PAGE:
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Smith v. Gilmore

United States District Court, W.D. Pennsylvania

July 13, 2015

ANTHONY TUSWEET SMITH, Petitioner,
v.
SUPT. ROBERT GILMORE; THE ATTORNEY GENERAL OF THE STATE OF PENNSYLVANIA, Respondents.

MEMORANDUM ORDER

MARK R. HORNAK, District Judge.

Anthony Tusweet Smith, ("Petitioner"), proceeding pro se, has filed a Petition for Writ of Habeas Corpus by a Person in State Custody (the "Petition") pursuant to 28 U.S.C. § 2254, challenging his conviction for Attempted Criminal Homicide. This conviction arose out of a shooting by Petitioner where Petitioner shot another person who survived the shooting and who testified at Petitioner's trial and identified Petitioner as the shooter.[1]

The case was referred to Chief Magistrate Judge Maureen Kelly in accordance with the Magistrate Judges Act, 28 U.S.C. § 636(b)(1), and Local Civil Rules 72.C and D.

Chief Magistrate Judge Kelly's Report and Recommendation, ECF No. 4, ("Report") filed on April 29, 2015, recommended that pursuant to Rule 4 of the Rules Governing Section 2254 Cases, the Petition be dismissed as time barred or as procedurally defaulted. Petitioner was informed that he could file Objections to the Report. Petitioner filed Objections on May 14, 2015. ECF No. 5.

After a de novo review, I conclude that the Petitioner's Objections do not merit rejection of the Report.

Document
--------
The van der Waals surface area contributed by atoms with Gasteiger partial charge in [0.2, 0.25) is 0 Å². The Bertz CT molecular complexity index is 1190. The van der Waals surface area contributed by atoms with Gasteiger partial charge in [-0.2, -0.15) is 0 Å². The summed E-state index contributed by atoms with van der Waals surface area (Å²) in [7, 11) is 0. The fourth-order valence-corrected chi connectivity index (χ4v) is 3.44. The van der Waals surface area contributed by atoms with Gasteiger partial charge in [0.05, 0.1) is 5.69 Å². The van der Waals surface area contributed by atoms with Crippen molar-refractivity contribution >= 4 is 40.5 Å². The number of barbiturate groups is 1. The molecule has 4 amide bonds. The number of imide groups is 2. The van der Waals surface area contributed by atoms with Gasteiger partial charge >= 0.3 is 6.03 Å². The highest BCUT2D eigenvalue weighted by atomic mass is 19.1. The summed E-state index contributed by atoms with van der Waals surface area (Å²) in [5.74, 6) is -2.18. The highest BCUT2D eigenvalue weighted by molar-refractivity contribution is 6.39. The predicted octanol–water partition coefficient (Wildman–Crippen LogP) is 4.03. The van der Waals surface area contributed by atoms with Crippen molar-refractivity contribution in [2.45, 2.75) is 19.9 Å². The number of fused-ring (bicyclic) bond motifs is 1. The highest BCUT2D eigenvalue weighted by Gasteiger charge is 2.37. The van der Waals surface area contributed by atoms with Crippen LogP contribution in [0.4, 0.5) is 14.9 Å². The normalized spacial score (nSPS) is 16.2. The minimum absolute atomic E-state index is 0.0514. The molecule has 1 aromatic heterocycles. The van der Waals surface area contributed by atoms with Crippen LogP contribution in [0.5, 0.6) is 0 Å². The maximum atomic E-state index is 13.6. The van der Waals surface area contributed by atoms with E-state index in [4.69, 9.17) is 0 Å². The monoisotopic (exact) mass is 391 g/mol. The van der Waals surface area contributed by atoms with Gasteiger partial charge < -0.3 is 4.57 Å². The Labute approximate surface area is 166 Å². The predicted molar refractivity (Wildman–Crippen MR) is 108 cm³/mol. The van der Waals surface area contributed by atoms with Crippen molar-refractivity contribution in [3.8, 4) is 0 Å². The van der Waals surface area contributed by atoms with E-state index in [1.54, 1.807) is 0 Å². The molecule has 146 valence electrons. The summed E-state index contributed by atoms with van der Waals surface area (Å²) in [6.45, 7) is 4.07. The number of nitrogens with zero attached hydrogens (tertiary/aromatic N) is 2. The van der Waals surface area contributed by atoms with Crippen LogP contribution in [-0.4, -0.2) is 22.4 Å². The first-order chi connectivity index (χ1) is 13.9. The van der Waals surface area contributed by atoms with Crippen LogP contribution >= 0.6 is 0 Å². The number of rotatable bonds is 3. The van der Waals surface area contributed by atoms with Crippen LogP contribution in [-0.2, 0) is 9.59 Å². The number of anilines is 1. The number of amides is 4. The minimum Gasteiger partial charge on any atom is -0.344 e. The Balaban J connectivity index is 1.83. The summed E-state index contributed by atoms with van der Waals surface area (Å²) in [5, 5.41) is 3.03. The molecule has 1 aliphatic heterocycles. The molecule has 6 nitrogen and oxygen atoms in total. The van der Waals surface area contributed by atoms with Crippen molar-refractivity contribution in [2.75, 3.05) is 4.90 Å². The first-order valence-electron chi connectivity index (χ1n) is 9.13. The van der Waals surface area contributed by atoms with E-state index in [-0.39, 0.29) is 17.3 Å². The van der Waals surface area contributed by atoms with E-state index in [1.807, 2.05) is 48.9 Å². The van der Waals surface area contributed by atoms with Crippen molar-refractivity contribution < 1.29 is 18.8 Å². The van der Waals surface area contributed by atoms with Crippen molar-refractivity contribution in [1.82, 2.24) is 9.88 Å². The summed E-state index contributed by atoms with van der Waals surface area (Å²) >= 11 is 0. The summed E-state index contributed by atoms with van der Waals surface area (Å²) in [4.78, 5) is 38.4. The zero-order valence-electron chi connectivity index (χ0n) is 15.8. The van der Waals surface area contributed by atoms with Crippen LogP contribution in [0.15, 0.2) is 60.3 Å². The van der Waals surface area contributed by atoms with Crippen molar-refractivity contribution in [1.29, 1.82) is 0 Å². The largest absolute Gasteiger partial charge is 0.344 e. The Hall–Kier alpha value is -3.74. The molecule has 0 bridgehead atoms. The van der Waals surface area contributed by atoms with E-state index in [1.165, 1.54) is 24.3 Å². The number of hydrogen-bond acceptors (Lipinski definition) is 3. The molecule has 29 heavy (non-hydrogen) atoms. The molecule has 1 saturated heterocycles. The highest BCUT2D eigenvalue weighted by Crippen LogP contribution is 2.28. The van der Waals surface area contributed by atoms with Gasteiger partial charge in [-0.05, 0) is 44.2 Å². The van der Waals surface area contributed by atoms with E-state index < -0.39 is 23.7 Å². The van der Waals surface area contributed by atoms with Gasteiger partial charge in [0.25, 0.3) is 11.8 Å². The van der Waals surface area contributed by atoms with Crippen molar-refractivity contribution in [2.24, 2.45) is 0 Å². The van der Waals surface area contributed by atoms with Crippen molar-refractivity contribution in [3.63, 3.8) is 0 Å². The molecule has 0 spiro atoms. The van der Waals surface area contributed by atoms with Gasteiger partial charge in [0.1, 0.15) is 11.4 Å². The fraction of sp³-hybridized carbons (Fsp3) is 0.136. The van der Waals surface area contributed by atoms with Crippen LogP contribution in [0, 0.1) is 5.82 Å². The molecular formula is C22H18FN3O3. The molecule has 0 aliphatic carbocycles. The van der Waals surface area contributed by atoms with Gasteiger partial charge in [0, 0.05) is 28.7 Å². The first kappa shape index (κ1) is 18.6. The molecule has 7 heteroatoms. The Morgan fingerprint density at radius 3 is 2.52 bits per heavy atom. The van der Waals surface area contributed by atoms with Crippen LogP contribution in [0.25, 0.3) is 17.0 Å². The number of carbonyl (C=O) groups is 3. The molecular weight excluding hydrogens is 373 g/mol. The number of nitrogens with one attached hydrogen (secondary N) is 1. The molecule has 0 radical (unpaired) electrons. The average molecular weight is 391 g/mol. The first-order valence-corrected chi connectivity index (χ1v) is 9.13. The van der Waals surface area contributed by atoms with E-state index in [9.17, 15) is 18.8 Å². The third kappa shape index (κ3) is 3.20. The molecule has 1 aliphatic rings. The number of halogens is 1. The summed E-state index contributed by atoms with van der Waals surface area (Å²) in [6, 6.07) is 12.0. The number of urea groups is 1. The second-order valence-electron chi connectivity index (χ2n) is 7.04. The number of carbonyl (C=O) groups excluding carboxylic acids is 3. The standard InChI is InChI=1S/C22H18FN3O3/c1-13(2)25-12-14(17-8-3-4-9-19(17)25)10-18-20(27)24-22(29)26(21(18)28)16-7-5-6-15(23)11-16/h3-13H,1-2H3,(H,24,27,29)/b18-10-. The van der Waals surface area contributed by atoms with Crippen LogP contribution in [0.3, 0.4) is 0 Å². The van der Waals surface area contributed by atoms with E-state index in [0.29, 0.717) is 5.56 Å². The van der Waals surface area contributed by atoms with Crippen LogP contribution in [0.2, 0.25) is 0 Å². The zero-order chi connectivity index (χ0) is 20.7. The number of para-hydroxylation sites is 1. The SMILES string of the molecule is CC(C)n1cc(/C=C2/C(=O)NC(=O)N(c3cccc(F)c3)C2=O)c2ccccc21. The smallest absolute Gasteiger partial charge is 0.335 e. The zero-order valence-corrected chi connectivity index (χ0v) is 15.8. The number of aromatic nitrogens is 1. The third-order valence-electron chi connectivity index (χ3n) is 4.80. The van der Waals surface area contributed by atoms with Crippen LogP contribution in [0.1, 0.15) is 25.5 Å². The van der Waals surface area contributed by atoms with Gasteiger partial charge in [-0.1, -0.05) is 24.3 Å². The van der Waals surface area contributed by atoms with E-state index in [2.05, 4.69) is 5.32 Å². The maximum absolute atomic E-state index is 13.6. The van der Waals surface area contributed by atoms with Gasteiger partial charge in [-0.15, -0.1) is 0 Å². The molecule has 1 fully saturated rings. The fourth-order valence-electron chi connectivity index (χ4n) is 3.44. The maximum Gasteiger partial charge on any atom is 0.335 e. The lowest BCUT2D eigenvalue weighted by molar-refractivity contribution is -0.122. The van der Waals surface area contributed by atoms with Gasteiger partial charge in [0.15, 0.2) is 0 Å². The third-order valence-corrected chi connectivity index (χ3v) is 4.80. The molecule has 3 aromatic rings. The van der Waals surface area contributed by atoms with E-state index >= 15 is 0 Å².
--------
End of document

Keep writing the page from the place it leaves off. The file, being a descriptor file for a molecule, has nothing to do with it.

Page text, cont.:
The Report concludes that the Petition was time-barred as well as procedurally defaulted. Petitioner's major objection (raised in his Objections) appears to be that there is an exception to the AEDPA statute of limitations for a Petitioner who is "actually innocent." ECF No. 5 at 4-5 (the AEDPA statute of limitations "does not impose an absolute bar to pursuit of a Petitioner's First Federal Habeas Corpus Petition that raises actual innocence and the presentation of fraudulent evidence in a Petitioner's state trial."). The Court understands Petitioner to also be arguing "actual innocence" or the "miscarriage of justice"[2] as an exception not only to the Report's conclusion that the Petition was barred by the AEDP A statute of limitations, but also as an exception to the Report's conclusions of a procedural default as well. See id. at 5 (citing Wainwright v. Sykes, 433 U.S. 72, 87-88 (1977) (concerning the miscarriage of justice exception to a procedural default)). Petitioner is correct that there is an actual innocence exception to the application of the AEDPA statute of limitations, McQuiggen v. Perkins, 133 S.Ct. 1924 (May 28, 2013) as well as to the procedural default doctrine. Werts v. Vaughn, 228 F.3d 178, 202 (3d Cir. 2000). Moreover, the standards for establishing the actual innocence exception to the application of the AEDPA statute of limitations are the same as the standards for establishing the actual innocence exception to the procedural default doctrine. See, e.g., Sudduth v. Clements, Civ.A. No. 12-cv-00645, 2012 WL 5289592, at *15, n.19 (D. Colo. Oct. 26, 2012) ("The Court notes that the question of whether a claim of actual innocence excuses a habeas petitioner's failure to comply with the AEDPA statute of limitations is the same as whether such a claim constitutes a showing of a fundamental miscarriage of justice that excuses the habeas petitioner's procedural default of a claim in state court."). An actual innocence claim, also known as a miscarriage of justice claim, is a gateway claim, [3] meaning that Petitioner's claim is that because he is actually innocent, the Court should overlook his violation of the AEDPA statute of limitations and/or his procedural default (based upon his violating the PCRA statute of limitations as noted in the Report) and address his habeas claims on the merits.